The following transmission values were obtained at a wavelength of 550 nm in a Cary 14 spectrophotometer in front of the Ulbricht globe (illumination, directional 8°/measurement:diffuse directional) with compensation for the two quartz cells: 75% for a layer thickness of 10 mm, 48% for a layer thickness of 14 mm, 25% for a layer thickness of 24 mm and 10% for a layer thickness of 36 mm.
Ground, finely divided aerogel (diameter 120 μm) was pressed at 1.8 bar for 30 minutes at various temperatures from 300° to 900° C. The compacts at 300° and 400° C. were very brittle and had no inherent stability. From 500° to 900° C., good to very good mechanical strengths were achieved at test specimen densities of from 190 kg/m3 for 500° C., 200 kg/m3 for 700° C. and 245 kg/m3 for 900° C. Depending on the pressing temperature, the compacts were brown at from 300° to 400° C., black at 500° C., partly black, partly white at 700° C. and completely white at 900° C. The black coloration observed in the aerogel is due to organic carbon residues, due to the preparation, which burns off in the presence of oxygen to give CO2.
Aerogel beads having a diameter of f rom 1 to 6 mm were pressed for 20 minutes at 600° C. in the presence of air at 22.2 bar to give a density of 155 kg/m3 or at 8.8 bar to give a density of 210 kg/m3, giving pale brown moldings. At 800° C., under otherwise identical conditions, a density of 180 kg/m3 was achieved at a pressure of 2.2 bar and a density of 230 kg/m3 at a pressure of 8.8 bar, the aerogel moldings remaining light-transparent.
Aerogel particles colored white by means of 23% by weight of TiO2 (rutile) and having a mean particle diameter of 1.3 mm were pressed for 20 or 60 minutes at 800° C. and 1.8 bar in the presence of air to give moldings having a density of 260 or 270 kg/m3 respectively.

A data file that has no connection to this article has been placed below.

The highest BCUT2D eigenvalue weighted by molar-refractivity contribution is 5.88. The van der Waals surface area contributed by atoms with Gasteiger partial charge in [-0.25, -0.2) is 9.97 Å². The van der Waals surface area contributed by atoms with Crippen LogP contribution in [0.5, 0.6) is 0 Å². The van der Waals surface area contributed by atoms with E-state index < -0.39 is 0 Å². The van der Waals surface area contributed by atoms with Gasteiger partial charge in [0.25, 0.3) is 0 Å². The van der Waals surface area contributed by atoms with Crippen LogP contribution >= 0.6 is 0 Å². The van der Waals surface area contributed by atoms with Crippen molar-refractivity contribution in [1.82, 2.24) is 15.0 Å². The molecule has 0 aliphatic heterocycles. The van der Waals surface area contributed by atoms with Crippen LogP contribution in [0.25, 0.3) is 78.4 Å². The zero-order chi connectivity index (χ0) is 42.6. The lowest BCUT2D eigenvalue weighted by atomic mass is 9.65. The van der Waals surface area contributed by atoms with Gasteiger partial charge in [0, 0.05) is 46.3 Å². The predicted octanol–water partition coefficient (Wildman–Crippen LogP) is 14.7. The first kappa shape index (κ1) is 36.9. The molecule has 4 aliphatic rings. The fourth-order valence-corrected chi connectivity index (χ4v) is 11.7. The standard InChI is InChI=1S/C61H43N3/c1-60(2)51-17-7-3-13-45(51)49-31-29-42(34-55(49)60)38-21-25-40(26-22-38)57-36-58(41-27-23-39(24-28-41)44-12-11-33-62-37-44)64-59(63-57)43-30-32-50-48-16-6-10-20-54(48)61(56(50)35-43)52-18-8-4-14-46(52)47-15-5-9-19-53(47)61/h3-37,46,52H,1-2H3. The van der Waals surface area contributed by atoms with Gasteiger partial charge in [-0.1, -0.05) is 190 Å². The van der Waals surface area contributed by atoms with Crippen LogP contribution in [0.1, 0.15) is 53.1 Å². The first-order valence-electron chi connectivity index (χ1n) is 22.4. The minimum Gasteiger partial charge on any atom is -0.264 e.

Aerogel particles colored black by means of 23% by weight of Fe3 O4 and having a mean diameter of 1. 3 mm were pressed for 20 minutes at 800° C. under nitrogen as protective gas to give stable moldings having a density of 300 kg/m3.
Aeorgel particles colored black by means of 13% by weight of carbon black and having a mean diameter of 1.3 mm were pressed for 20 minutes at 800° C. under nitrogen as protective gas to give stable moldings having a density of 200 kg/m3.
Aerogel particles colored by means of 23% by weight of mica (muscovite, mean particle diameter 20 μm) and having a diameter of 1.3 mm were pressed for 20 minutes at 800° C. in the presence of air to give stable moldings having a density of 250 kg/m3.
Aerogel particles colored by means of a mixture of 8.1% by weight of TiO2, 8.1% by weight of Cr1.4 Fe0.6 O3 and 4% by weight of Ca and having a mean diameter of 2.4 mm were pressed for 20 minutes at 800° C. under nitrogen as protective gas to give stable moldings having a density of 275 kg/m3.
The aerogel moldings produced as described in Example 3 were additionally coated with silicone rubber (for example Elastosils from Wacker-Chemie). Light-transparent moldings having a millimeter-thin transparent protective coating were obtained.